After the Trudeau government opened membership in the Canadian Armed Forces (CAF) to permanent residents to curry new recruits, the CAF says it received hundreds of applications in November.

However, getting prospective recruits into uniform could take up to two years.

The CAF says more than 2,400 people submitted applications in November, which the commander of the Canadian Forces Recruiting Group Nick Roby told Global News was unexpected. 

“I’ll be honest with you, it has been a bit of a surprise to us as to how much uptake the permanent resident initiative has taken,” said Roby. 

“And we are obviously super excited about the opportunity.”

The new measure went into effect on Oct. 18. In addition to opening the door to permanent residents, the CAF has launched a campaign to persuade them to pursue a military career.

“To grow and meet the challenges of tomorrow, the Canadian Armed Forces needs to recruit, train, and retain diverse talent in Canada. This talent includes permanent residents, who will bring great enthusiasm, experience, and knowledge to the Defence Team,” said Chief of the Defence Staf Gen. Wayne Eyre in a statement. 

Despite the significant increase in applications, prospective recruits will have to wait years to get into uniform. 

Challenges relating to security screenings of permanent residents will pose a significant obstacle for new applicants. While it takes approximately eight months to vet a Canadian citizen, Roby said the wait is longer for permanent residents because many applicants have lived outside of Canada.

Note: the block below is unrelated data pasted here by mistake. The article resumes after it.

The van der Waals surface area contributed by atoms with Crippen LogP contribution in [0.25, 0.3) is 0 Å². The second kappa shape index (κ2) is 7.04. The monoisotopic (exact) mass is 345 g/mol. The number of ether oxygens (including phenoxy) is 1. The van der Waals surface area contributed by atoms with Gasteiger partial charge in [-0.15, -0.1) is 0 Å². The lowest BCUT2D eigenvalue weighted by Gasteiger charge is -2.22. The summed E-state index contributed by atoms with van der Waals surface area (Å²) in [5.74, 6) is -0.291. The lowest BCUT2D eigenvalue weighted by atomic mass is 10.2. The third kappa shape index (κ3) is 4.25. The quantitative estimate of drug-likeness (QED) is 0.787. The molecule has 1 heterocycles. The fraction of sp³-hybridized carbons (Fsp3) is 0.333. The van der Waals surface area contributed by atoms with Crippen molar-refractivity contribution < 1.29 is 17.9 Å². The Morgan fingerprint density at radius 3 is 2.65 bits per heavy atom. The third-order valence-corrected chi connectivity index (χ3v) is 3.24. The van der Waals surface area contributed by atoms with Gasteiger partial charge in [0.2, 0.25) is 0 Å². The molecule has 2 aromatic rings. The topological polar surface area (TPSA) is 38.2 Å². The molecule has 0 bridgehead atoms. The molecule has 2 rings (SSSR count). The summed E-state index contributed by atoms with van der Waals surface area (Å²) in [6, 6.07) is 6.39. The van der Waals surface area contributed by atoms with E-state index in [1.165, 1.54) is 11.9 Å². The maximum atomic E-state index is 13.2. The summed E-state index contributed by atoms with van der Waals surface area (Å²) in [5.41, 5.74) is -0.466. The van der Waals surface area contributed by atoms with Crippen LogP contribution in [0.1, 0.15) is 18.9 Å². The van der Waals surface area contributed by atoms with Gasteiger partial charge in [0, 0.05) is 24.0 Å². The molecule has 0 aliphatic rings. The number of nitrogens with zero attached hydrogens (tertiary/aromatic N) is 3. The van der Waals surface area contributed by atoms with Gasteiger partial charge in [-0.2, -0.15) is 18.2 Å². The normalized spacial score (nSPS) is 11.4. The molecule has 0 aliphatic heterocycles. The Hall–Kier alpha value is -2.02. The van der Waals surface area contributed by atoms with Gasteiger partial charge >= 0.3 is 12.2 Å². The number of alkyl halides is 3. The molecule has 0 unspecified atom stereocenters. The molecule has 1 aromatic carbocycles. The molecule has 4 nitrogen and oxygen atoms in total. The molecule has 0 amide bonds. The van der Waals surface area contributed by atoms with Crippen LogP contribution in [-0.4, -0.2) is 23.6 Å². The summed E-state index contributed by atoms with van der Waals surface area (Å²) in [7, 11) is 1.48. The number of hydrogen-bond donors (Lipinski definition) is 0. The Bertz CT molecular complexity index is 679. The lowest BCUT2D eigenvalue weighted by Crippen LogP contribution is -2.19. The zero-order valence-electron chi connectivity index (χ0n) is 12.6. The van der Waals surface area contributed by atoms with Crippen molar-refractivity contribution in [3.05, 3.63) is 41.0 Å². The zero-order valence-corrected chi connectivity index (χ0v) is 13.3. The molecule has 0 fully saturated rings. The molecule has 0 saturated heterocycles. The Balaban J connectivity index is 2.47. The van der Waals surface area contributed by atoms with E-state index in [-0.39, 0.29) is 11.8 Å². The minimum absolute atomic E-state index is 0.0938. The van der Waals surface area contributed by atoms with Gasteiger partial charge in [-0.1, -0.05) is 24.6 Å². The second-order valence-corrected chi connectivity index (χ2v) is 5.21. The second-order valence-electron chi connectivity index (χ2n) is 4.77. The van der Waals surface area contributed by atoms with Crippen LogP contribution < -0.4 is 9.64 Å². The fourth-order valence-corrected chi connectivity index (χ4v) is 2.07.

“We would expect the process will take longer. Every file is reviewed on an individual basis,” Roby said. “We’re estimating it can take up to 18 to 24 months.”

The military is struggling to find recruits to fill 71,500 positions needed to maintain training and bases, man naval vessels and participate in operations domestically and abroad. 

As of Jan. 2022 nearly 1,000 unvaccinated CAF members were facing formal proceedings for refusing to follow a Covid-19 vaccine mandate. Over 1,300 personnel have also requested exemptions, which were recently denied by a Federal Court. 

Despite lifting the vaccine mandate, the military has indicated it will continue with disciplinary procedures for those who held out against vaccination.